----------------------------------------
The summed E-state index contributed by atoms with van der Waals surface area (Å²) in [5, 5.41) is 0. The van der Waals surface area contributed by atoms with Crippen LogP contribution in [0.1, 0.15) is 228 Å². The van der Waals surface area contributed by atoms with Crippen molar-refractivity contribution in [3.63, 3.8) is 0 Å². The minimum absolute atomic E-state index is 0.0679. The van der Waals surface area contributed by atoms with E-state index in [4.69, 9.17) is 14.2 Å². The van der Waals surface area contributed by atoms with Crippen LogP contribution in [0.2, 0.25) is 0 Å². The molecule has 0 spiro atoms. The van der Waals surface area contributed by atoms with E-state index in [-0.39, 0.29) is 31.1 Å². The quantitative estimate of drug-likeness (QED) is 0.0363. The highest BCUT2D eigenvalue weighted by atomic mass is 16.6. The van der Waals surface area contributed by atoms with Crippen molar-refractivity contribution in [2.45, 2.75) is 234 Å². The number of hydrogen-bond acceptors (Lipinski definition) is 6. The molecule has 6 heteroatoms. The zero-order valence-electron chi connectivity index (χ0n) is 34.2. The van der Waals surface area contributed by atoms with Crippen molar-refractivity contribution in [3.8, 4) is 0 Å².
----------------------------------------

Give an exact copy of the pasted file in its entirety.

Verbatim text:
The summed E-state index contributed by atoms with van der Waals surface area (Å²) in [5, 5.41) is 0. The van der Waals surface area contributed by atoms with Crippen LogP contribution in [0.1, 0.15) is 228 Å². The van der Waals surface area contributed by atoms with Crippen molar-refractivity contribution in [3.63, 3.8) is 0 Å². The minimum absolute atomic E-state index is 0.0679. The van der Waals surface area contributed by atoms with E-state index in [4.69, 9.17) is 14.2 Å². The van der Waals surface area contributed by atoms with Crippen LogP contribution in [0.2, 0.25) is 0 Å². The molecule has 0 spiro atoms. The van der Waals surface area contributed by atoms with E-state index in [-0.39, 0.29) is 31.1 Å². The quantitative estimate of drug-likeness (QED) is 0.0363. The highest BCUT2D eigenvalue weighted by atomic mass is 16.6. The van der Waals surface area contributed by atoms with Crippen molar-refractivity contribution in [2.45, 2.75) is 234 Å². The number of hydrogen-bond acceptors (Lipinski definition) is 6. The molecule has 6 heteroatoms. The zero-order valence-electron chi connectivity index (χ0n) is 34.2. The van der Waals surface area contributed by atoms with Crippen molar-refractivity contribution in [3.8, 4) is 0 Å².